"Jump" by Emily Beverly
Friday, May 23, 2014
Wednesday, May 21, 2014
Filipino-Style Steak Marinade
As grilling season approaches you might want to post this one. It was my favorite recipe of the 2011 grilling season - SUPER YUMMY!
Filipino-Style Steak Marinade
(from Steven Raichlen via Epicurious.com)
Prepare 6 hours in advance or overnight
2 medium lemons, juiced and the rind diced
1 cup soy sauce
1/2 cup distilled white vinegar
1/2 cup vegetable oil
1 medium onion, finely chopped
3 gloves garlic, finely chopped
3 bay leaves, crumbled
1 T. coriander seeds
1 t. black pepper
1 flank steak or piece of sirloin or top or bottom round steak ( 1.5 to 1 3/4 pounds)
Combine the juice of the 1 of the lemons and its diced lemon rind, soy sauce, vinegar, oil, onion, garlic and bay leaves, coriander seed, and pepper in a non-reactive bowl. Save the other lemon and its diced rind for the sauce.
If using flank steak, score the meat on both sides in a cross-hatch pattern, making shallow cuts on the diagonal no deeper than 1/8 inch and about 1/4 inch apart. Skip this step if you are using sirloin or top or bottom round.
Spread half of the marinade mixture on the bottom of a non-reactive baking dish just large enough to hold the meat. Place the meat on top and spread the other half of the mixture over it. You can also do this in a plastic bag instead of a baking dish.
Let the steak marinade 6 hours, ideally overnight.
When ready to cook, drain the meat. Cook as you normally would cook a steak -- on the grill, etc.
Monday, May 19, 2014
Madeleines are small shell-shape cakes, usually sponge cakes, originating in Commercy, France.
(a Williams-Sonoma recipe)
Makes 12 - 24
2 whole eggs, plus one egg yolk
1/3 cup sugar
1/2 cup cake flour
1/2 t. baking powder
1/2 t. vanilla extract
1 T. finely grated lemon zest
1 T. fresh lemon juice
4 T. unsalted butter, melted and cooled
confectioner's sugar, for dusting
Sift the cake flour and baking powder (they suggest twice), then sprinkle it over the egg mixture. Using a rubber spatula, gently fold until just incorporated.
Pour in the cooled melted butter along the side of the bowl and gently fold in until incorporated.
Next time I am going to make the more authentic version of them, from Julia Child's, The Way to Cook.
Mine should have been puffier and browner. If I hadn't accidentally used twice the amount of butter called for then they might have looked better. But they taste great!
Friday, May 16, 2014
Croxetti vs Corzetti
Croxetti, or Coins, are a wafer-thin, hand-stamped pasta which is a specialty of the Ligurian region of Italy. Coat of arms, family crests, and other motifs, like sailboats, are stamped on both sides. And they are used on special occasions such as weddings.
We found a dried version of them at the Rosario Pino's Artisan Foods shop and thought they would be fun to try.
However, I thought we bought Corzetti, or Little Crosses, which are its sister pasta from Genoa. The recipe I found for them was for Corzetti, not Croxetti.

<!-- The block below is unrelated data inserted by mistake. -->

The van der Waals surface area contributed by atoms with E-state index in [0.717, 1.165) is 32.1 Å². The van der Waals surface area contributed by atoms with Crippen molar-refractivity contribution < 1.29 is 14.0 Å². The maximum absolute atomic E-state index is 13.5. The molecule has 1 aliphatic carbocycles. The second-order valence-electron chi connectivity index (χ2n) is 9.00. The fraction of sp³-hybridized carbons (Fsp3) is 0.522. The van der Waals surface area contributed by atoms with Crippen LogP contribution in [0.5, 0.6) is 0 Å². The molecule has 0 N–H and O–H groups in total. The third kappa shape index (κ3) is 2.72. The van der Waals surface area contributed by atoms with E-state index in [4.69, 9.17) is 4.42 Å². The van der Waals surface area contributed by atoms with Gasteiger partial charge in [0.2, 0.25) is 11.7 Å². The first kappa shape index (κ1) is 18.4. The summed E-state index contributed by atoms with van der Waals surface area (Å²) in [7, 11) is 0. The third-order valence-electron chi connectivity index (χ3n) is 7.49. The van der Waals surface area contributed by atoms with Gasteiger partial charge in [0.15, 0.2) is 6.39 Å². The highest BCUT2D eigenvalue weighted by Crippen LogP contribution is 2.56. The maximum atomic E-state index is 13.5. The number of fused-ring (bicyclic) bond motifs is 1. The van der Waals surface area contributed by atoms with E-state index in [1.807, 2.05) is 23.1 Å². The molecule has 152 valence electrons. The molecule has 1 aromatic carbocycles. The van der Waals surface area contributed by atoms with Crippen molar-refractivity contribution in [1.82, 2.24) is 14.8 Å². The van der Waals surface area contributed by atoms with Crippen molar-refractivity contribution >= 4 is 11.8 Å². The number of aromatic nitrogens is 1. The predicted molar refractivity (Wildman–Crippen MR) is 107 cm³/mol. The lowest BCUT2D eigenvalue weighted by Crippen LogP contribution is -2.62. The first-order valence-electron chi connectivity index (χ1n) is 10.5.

I wouldn't make either of them again --- at least the way I did --- but I am sure that the freshly made version are fantastic. If I ever get to Genoa, I will try the real deal.
They are served in a browned butter sauce with pine nuts and marjoram.
Cook the pasta per the directions --- ours took 9 minutes -- then add it directly to the pan, including about 1/4 cup of the pasta liquid.
Then spoon them out in bowls.
It was a fun experiment but not one I would repeat.
Corzetti vs. Croxetti.
Wednesday, May 14, 2014
This past week's healthy lunch alternative was an omelette --- and once again I really enjoyed having a prepared meal for lunch instead of snacking.
I learned how to make a good omelette from my friend, Lynn, when I was in college. It really does make a difference if you add the splash of water and use her technique.
The result will be a light, dreamy omelette.
a splash of cold water (1 t.)
salt and pepper
2 ounces good melting cheese, like Gouda, sliced thin
butter for the pan
a good non-stick omelette pan
a bendable heat resistant spatula
I think Julia would approve of this omelette.
Monday, May 12, 2014
I have been working on a Caesar salad dressing to add to my repertoire. I thought it would be great to have Caesar salad this summer with grilled chicken or shrimp.
But I wanted to avoid the raw egg part or coddling the egg so I decided to try using lite mayo instead -- because mayonnaise is mostly eggs and oil.
The first time I made it, I over-salted it, not remembering how salty the anchovies would be.
The second time, I used WAY too much garlic, and paid for it the rest of the night.
The third time, I got it right.
Here's my twist on the classic Caesar salad. It's lemony and creamy.
Caesar Salad (Shortcut)
2-3 heads of Romaine lettuce, pre-washed and spun very dry
1 clove garlic, grated or very finely minced
2 -3 T. extra virgin olive oil
1-2 T. anchovy paste (or 2 anchovy fillets)
Dash of Worcestershire sauce
2 T. of Hellman's lite mayo (or a raw or coddled egg)
Toasted extra dry croutons or crudites toast points
1/4 cup Parmesan cheese
Sauteed Shrimp for Caesar Salad
6 large shrimp per person
old bay seasoning
olive oil for sauteing
To make the shrimp:
Buy the best shrimp you can afford --- I prefer wild caught gulf shrimp if you can find them --- ours come frozen.
Heat up your pan, add olive oil, then place each shrimp in the pan carefully. Let them cook until the edges start to turn pink -- about a minute or two. Don't be tempted to move them around or they will stick, as mine did.